• View in gallery

    Comparison of EPG of feces at baseline and 2 and 4 weeks after treatment and the start of ART in patients who enrolled when (A) positive (N = 53) or (B) negative at baseline (N = 14) for S. mansoni eggs. Participants were offered praziquantel treatment (A) at baseline or (B) when they became egg-positive. Each line represents an individual study participant.

  • View in gallery

    Comparison of CD4+ T-cell counts on initial study enrollment and 1 month after the start of ART in individuals who were (A) egg-positive for S. mansoni (N = 53) at baseline, (B) egg-negative at baseline but became egg-positive after ART initiation (N = 14), or (C) remained egg-negative throughout the study (N = 23). Each line represents an individual participant.

  • 1.

    Bundy D, Sher A, Michael E, 2000. Good worms or bad worms: do worm infections affect the epidemiological patterns of other diseases? Parasitol Today 16: 273274.

    • Search Google Scholar
    • Export Citation
  • 2.

    Karanja DMS, Colley DG, Nahlen BL, Ouma JH, Secor WE, 1997. Studies on schistosomiasis in western Kenya. I. Evidence for immune-facilitated excretion of schistosome eggs from patients with Schistosoma mansoni and human immunodeficiency virus co-infections. Am J Trop Med Hyg 56: 515521.

    • Search Google Scholar
    • Export Citation
  • 3.

    Fontanet AL, Woldemichael T, Sahlu T, 2000. Epidemiology of HIV and Schistosoma mansoni infections among sugar-estate residents in Ethiopia. Ann Trop Med Parasitol 94: 145155.

    • Search Google Scholar
    • Export Citation
  • 4.

    N'Zoukoudi-N'Doundou MY, Dirat I, Akouala JJ, Penchenier L, Makuwa M, Rey JL, 1995. Bilharziasis and human immunodeficiency virus infection in Congo. Med Trop (Mars) 55: 249251.

    • Search Google Scholar
    • Export Citation
  • 5.

    Mwanakasale V, Vounatsou P, Sukwa TY, Ziba M, Ernest A, Tanner M, 2003. Interactions between Schistosoma haematobium and human immunodeficiency virus type 1: the effects of coinfection on treatment outcomes in rural Zambia. Am J Trop Med Hyg 69: 420428.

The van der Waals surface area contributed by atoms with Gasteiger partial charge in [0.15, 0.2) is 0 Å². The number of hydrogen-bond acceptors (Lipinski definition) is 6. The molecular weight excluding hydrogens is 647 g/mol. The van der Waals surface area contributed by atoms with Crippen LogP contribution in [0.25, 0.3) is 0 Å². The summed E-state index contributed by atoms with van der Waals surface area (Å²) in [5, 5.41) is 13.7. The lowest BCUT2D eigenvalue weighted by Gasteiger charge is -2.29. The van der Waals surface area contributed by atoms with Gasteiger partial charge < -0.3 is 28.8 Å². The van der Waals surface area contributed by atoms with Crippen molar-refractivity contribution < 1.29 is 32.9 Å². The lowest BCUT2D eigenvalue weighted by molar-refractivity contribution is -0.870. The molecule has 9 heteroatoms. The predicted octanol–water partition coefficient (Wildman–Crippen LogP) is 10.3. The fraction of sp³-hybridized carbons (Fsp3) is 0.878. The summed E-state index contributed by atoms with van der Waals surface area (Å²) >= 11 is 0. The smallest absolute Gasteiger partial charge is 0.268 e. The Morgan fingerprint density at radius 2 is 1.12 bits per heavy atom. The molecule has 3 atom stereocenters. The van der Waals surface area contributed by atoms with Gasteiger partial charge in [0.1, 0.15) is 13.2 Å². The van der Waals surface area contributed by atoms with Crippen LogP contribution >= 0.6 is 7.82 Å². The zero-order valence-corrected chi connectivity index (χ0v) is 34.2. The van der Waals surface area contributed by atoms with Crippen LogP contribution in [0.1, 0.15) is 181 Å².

• Search Google Scholar
    • Export Citation
  • 6.

    Kallestrup P, Zinyama R, Gomo E, Butterworth AE, van Dam GJ, Erikstrup C, Ullum H, 2005. Schistosomiasis and HIV-1 infection in rural Zimbabwe: implications of coinfection for excretion of eggs. J Infect Dis 191: 13111320.

    • Search Google Scholar
    • Export Citation
  • 7.

    Opisa S, Odiere MR, Jura WGZO, Karanja DMS, Mwinzi PNM, 2011. Malacological survey and geographical distribution of vector snails for schistosomiasis within informal settlements of Kisumu City, western Kenya. Parasit Vectors 4: 226.

    • Search Google Scholar
    • Export Citation
  • 8.

    Katz N, Chaves A, Pellegrino J, 1972. A simple device for quantitative stool thick-smear technique in Schistosomiasis mansoni. Rev Inst Med Trop Sao Paulo 14: 397400.

    • Search Google Scholar
    • Export Citation
  • 9.

    Shane HL, Verani JR, Abudho B, Montgomery SP, Blackstock AJ, Mwinzi PMN, Butler SE, Karanja DMS, Secor WE, 2011. Evaluation of urine CCA assays for detection of Schistosoma mansoni infection in Western Kenya. PLoS Negl Trop Dis 5: e951.

    • Search Google Scholar
    • Export Citation
  • 10.

    Turner JD, Narang P, Coles MC, Mountford AP, 2012. Blood flukes exploit Peyer's Patch lymphoid tissure to facilitate transmission from the mammalian host. PLoS Pathog 8: e1003063.

    • Search Google Scholar
    • Export Citation
  • 11.

    Karanja DMS, Boyer AE, Strand M, Colley DG, Nahlen BL, Ouma JH, Secor WE, 1998. Studies on schistosomiasis in western Kenya. II. Efficacy of praziquantel for schistosomiasis patients with human immunodeficiency virus co-infections. Am J Trop Med Hyg 59: 307311.

    • Search Google Scholar
    • Export Citation
  • 12.

    Mwinzi PN, Karanja DM, Kareko I, Magak PW, Orago AS, Colley DG, Secor WE, 2004. Short report: evaluation of hepatic fibrosis in persons co-infected with Schistosoma mansoni and human immunodeficiency virus 1. Am J Trop Med Hyg 71: 783786.

    • Search Google Scholar
    • Export Citation
  • 13.

    de Silva S, Walsh J, Brown M, 2006. Symptomatic Schistosoma mansoni infection as an immune restoration phenomenon in a patient receiving antiretroviral therapy. Clin Infect Dis 42: 303304.

    • Search Google Scholar
    • Export Citation